Sunday, April 28, 2013

How Did Cashman & Co. "Drop The Ball"?

It doesn't drive me crazy when people complain about the Yankee front office, or Brian Cashman in particular, not doing a good job in building a better team this offseason. Being a Yankee fan and whining that they aren't perfect pretty much goes hand in hand. I don't mean to say there aren't exceptions to that, but spend a little bit of time on Twitter during a Bombers' game and you'll see it quite clearly.

What drives me crazy is when you ask a person how the team could have improved, and that person can't provide a good answer. Hell, you're lucky if they can provide any answer. Don't get me wrong, a lot of people you ask will admit to just getting caught up in the moment, and don't really mean to bad-mouth the team, or a particular person on or with the team.

"There must have been something Cashman could have done... right?"

Oh, and that craziness goes up even further when it's a "respected" writer. Particularly when that criticism occurs in an article of theirs, in which they should have provided a good alternative to what the team did or didn't do.

By this point I probably don't have to remind you about the number of injuries to key players the Yankees are dealing with, but here's the lineup if healthy...

Gardner - CF
Jeter - SS
Cano - 2B
Granderson - LF
Teixeira - 1B
Rodriguez - 3B
Hafner - DH
Cervelli - C
Suzuki - RF
*feel free to mess with the order

The only true improvement on that lineup I can see was bringing back Nick Swisher instead of Ichiro. I suppose you can make an argument for BJ Upton, however his career triple-slash of .253/.333/.419 never impressed me. Oh, and paying Josh Hamilton $25 million a year is asinine.

Back to Nick Swisher...  Nick is a good player, and is without a doubt an improvement over Suzuki. However, I don't think guaranteeing him $56 million over the next four years would have been the best decision.

Let me get it out of the way... Swish-a-licious is a good player. During his time in pinstripes, Nick hit .268/.367/.483 while averaging 26 home runs a season. Not only was he worth $15.7 million a season during his time with New York (per Fangraph's Dollar Values), in only one season was he worth less... and that was back in 2009 ($13.3m).

It may only be 20 games, but Swisher's wOBA so far in 2013 is an impressive .374. Which is much better than what any Yankee outfielder is doing besides Vernon Wells... who probably wouldn't be a Yankee if it weren't for Granderson's injury (despite the fact the Yankees had interest in him well before that).

And then there's this. Go Bucks!

Although I'm a fan of Nick Swisher, I can't say he's been a very consistent hitter. That may confuse a lot of people, seeing as how Nick's OPS+ was between 120 and 129 in six of his previous seven seasons (the outlier being his horrendous 2008 season with the White Sox). So allow me to explain...

Between 2009 and today Swish's strikeout and walk percentages have gone up and down so much my stomach is queasy just thinking about it. His strikeout percentage in 2009 was 20.8%, went up to 21.9% in 2010, then down to 19.7% in 2011, back up to 22.6% in 2012, and is at 18.4% so far in 2013. Swish's walk rate was at 16% in 2009, fell to 9.1% in 2010, increased to 15% in 2011, dropped again to 12.3% in 2012, and currently sits at 14.9% in 2013.

To further add to the idea of Swisher being an inconsistent hitter, take a look at his Isolated Power numbers. In 2009 Nick's ISO was .249, dropped to .223 in 2010, fell even lower to .188 in 2011, increased to .201 in 2012, and at this moment is a career low of .167 (tied with his rookie season in Oakland).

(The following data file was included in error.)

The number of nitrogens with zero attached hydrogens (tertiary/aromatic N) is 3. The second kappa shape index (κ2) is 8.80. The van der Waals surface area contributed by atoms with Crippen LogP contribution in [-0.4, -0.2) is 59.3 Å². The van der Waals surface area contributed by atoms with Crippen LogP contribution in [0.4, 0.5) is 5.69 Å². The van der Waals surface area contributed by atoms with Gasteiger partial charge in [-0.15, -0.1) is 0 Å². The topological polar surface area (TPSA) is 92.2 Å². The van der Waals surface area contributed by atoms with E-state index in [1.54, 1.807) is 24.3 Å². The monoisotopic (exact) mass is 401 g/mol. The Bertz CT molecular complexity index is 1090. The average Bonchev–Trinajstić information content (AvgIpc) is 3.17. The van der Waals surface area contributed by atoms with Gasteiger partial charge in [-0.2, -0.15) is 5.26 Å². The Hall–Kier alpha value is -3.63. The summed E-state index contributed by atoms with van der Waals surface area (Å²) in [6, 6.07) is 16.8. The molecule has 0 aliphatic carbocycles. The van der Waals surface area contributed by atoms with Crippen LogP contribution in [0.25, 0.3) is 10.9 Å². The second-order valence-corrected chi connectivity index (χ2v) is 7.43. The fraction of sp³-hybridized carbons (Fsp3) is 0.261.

Being a Swisher fan I can't help but repeat that I don't mean he's not a good player. I just don't think it was a no-brainer to bring him back. And consider a few other things...

One, three of the top four prospects in the Yankees' system are outfielders (Williams, Heatchcott, and Austin). Two, although Brett Gardner looks less and less like a guy that should be a regular in the lineup, he is around through 2014. And finally, corner outfielders are not that hard to come by, as seen by the fact that even in a thin free agent class this coming offseason the Yankees may still be able to choose between Shin-Soo Choo, Mike Morse, Hunter Pence, Jacoby Ellsbury, Curtis Granderson, Nelson Cruz, and David Murphy.

So, you see, Cashman and Co. did not drop the ball on the offensive side of things this offseason.

Unlike Rajai Davis in yesterday's game.

But what about pitching?

This one won't take nearly as long. I mean, was anybody complaining about the Yankees re-signing Hiroki Kuroda and Andy Pettite? Even those that had reservations about Phil Hughes and/or Ivan Nova couldn't have been that up-in-arms. The team already had options for the bottom of the rotation, such as David Phelps, Adam Warren, and Brett Marshall. And it's not like free agency had a ton of promise after Zack Greinke. I mean, were there really that many people clamoring for the signing of Kyle Lohse, Jake Peavy, Edwin Jackson, and Anibal Sanchez (NOTE: I like Sanchez, but I didn't shed a tear when he re-signed with the Tigers).

As for the bullpen it would have been nice to see the team try and take a chance on a few different guys, but after re-signing Mariano Rivera they were just fine. David Robertson was already there to lock down the 8th inning, Joba Chamberlain hasn't given up a run in his last 7.2 innings, not only has Boone Logan done a fine job but his strikeout rate has gone up in each of the last four seasons, and the team added Shawn Kelley after he had a good 2012 season in Seattle (116 ERA+).

So until somebody explains how Cashman and Co. dropped the ball then I'm going to continue to smirk at those that cry and moan about the lineup Joe Girardi has had to run out there so far in 2013.

"Whatcha got, smart guy?"

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